By Eleni P. Austin
If your only knowledge of Crowded House (and Neil Finn) is their gorgeous 1986 chart-topper, “Don’t Dream It’s Over,” then you have missed out on a plethora of excellent music.
Neil Finn, the youngest of four siblings, grew up in Te Awamutu, New Zealand. He idolized and emulated his older brother Tim. Neil learned piano and guitar with Tim and at age 12, he decided he wanted to be a musician. He worked his way through high school and college playing solo shows at prisons, schools and hospitals, basically, any place that would have him.
Tim Finn had started the band Split Enz with Phil Judd in the early ‘70s. The band incorporated myriad styles, from Swing to Music Hall to Punk. They really achieved world-wide success when Judd quit the band and Neil Finn stepped in in 1977. Neil penned the band’s biggest hits like “I Got You,” “History Repeats” and “One Step Ahead.
Tim Finn embarked on a solo career before leaving Split Enz. Once he officially quit, Neil took charge. But Split Enz’ days were numbered. The band broke up in 1984.
Neil Finn hooked up with Split Enz drummer, Paul Hester and bassist, Nick Seymour. They recorded their self-titled debut with producer Mitchell Froom in 1986. Temple Of Low Men followed in 1988.
Neil Finn’s music combined smart lyrics and gorgeous hooks. His concise songcraft echoed pop masters like Lennon & McCartney of the Beatles, as well as Difford & Tilbrook (the brilliant blokes behind Squeeze).
Neil and Tim Finn began collaborating on a fraternal effort, but their songs were so good, Neil asked if they could be used on the next Crowded House album. Tim acquiesced, and actually ended up joining Crowded House for their third album, 1991’s Woodface.
It was their most assured effort to date and included sparkling gems like “Weather With You,” “Fall At Your Feet” and “Four Seasons In One Day.” They released one more album, Together Alone, before the band called it quits in 1996.
Neil and Tim reconnected and finished their brotherly debut, Finn, in 1995. A feat they would repeat 10 years later with the album Everyone Is Here. Each record was awash in the sweet and sour harmonies only siblings can create.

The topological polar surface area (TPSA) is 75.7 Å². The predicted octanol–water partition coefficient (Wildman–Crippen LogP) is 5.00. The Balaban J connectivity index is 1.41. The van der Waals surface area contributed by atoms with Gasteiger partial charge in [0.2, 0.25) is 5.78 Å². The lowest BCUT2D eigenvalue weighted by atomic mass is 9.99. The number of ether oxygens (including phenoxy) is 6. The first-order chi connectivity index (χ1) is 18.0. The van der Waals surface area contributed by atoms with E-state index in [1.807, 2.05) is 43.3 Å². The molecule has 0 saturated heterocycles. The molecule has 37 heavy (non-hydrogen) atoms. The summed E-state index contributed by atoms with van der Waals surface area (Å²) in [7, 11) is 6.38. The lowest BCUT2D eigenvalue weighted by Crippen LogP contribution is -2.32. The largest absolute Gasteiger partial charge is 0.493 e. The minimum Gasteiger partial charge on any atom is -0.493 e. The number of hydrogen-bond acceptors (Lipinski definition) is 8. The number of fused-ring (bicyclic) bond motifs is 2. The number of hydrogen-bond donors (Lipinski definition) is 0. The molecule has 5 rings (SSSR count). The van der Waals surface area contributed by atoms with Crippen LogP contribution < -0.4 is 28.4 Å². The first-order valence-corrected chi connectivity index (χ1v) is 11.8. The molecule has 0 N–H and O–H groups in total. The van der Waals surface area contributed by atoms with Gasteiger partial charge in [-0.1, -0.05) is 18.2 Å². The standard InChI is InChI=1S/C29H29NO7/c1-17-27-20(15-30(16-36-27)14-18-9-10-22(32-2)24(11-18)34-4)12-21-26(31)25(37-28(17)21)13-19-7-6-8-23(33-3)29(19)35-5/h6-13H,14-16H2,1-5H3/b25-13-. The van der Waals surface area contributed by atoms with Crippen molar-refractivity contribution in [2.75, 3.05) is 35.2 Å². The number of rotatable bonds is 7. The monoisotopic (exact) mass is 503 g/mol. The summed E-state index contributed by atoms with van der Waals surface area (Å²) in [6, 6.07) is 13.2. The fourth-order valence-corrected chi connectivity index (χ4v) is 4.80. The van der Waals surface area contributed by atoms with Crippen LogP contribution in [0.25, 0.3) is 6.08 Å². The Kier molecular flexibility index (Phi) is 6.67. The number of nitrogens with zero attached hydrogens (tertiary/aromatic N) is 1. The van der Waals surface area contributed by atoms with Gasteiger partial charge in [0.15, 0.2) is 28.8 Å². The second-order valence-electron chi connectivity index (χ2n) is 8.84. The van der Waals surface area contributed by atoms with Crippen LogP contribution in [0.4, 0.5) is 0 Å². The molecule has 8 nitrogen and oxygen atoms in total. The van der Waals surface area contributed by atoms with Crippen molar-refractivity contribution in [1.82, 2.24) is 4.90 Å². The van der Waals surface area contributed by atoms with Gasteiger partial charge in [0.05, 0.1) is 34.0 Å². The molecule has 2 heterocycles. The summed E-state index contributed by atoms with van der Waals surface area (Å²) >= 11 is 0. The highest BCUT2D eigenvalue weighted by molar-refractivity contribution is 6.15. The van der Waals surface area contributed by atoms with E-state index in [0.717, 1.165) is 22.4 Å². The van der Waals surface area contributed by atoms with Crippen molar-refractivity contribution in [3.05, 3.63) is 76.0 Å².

When Neil Finn began his solo career, he really came in to his own. Try Whistling This arrived in 1998 and was followed by One All, in 2002. He also staged all-star concerts under the “7 Worlds Collide” banner.
Featuring artists like Eddie Vedder, Smiths gunslinger Johnny Marr, Jeff Tweedy, and Lisa Germano plus Phil Selway and Ed O’Brien from Radiohead, the shows produced two live CD-DVDs in 2002 and 2009.
Now Neil Finn has returned with his third solo album, Dizzy Heights. Ideally, it should be business as usual for Finn, crafting a subtle mix of economical lyrics and nimble melodies. But this time he has upped the ante, stepping out of his comfort zone.
The opening track, “Impressions,” feels like a lost Barry White/Love Unlimited Orchestra song. Lush and atmospheric, with cryptic lyrics and instrumentation that is all swelling strings and plucky chicken scratch guitar. The results are hypnotic.
The title track and “Flying In The Face Of Love” are even more expansive. The former offers veiled details of a carnal assignation. Shimmery synths propel the action, Finn’s falsetto vocals land comfortably between Smokey Robinson and the Brothers Gibb. “If you don’t like the groove, “Finn warns, “call the cops.”
The latter is sleek and sensuous, accented by squiggly guitar riffs that dart through the mix. Here Finn strips his emotions to the bone…”You must reveal your infinite sorrow, show what you’re made of and what you’re afraid of/You’ll have to leave the comfort of the shadows.” It is kind of a mission statement for the album.
Two songs, “Recluse” and “In My Blood,” explore new textures but retain Finn’s gift for lean, economical story-telling. Anchored by a propulsive waltz melody, “Recluse,” logically points out, “it’s people that you lose when you become a recluse.” Then he goes a step further, name-checking a list of infamous social hermits, Howard Hughes, Greta Garbo, Bobby Fisher and J.D. Salinger as cautionary tales.
“In My Blood” is fluttery and tentative cri du Coeur.Literally a visceral love song, underscored by mesmerizing backing vocals. Finn somberly intones, “Melancholy beats my heart, but you’re in my blood.”
Other stand-out tracks include the chugging Cha-Cha-Cha of “Better Than TV.” “Pony Ride” moves at a galloping gait. The equine motif is a metaphor for life…”There’s no way I’m leaving this pony ride/Somedays I’d rather be mystified then understanding part of it, and have you try to explain again.” Finally, “Strangest Friends feels like an opaque homage to alien invaders swathed in candy-coated synths.
Not every aural experiment is successful, “Divebomber”kind of crashes and burns. “White Lies And Alibis” is a weirdly robotic mini-Rock Opera that seems too ambitious.
The album closes with the spartan “Lights Of New York.” Sinatra-esque in execution, the arrangement is bare-bones, just Finn and a tinkling piano. The lyrics are equally urbane, offering a toast to the city that never sleeps.
This solo album is something of a family affair. Neil’s wife Sharon provides supple bass lines and backing vocals. His sons Liam and Elroy also contribute vocals, guitars and drums, respectively. The album was produced by Mercury Rev bassist, Dave Fridmann (He has also produced albums for eccentric Oklahoma weirdos, the Flaming Lips, MGMT and Tame Impala).
Dizzy Heights is a noble experiment that mostly works. But hopefully, Finn’s next outing will be a return to the meticulous and melodic songcraft he is known for.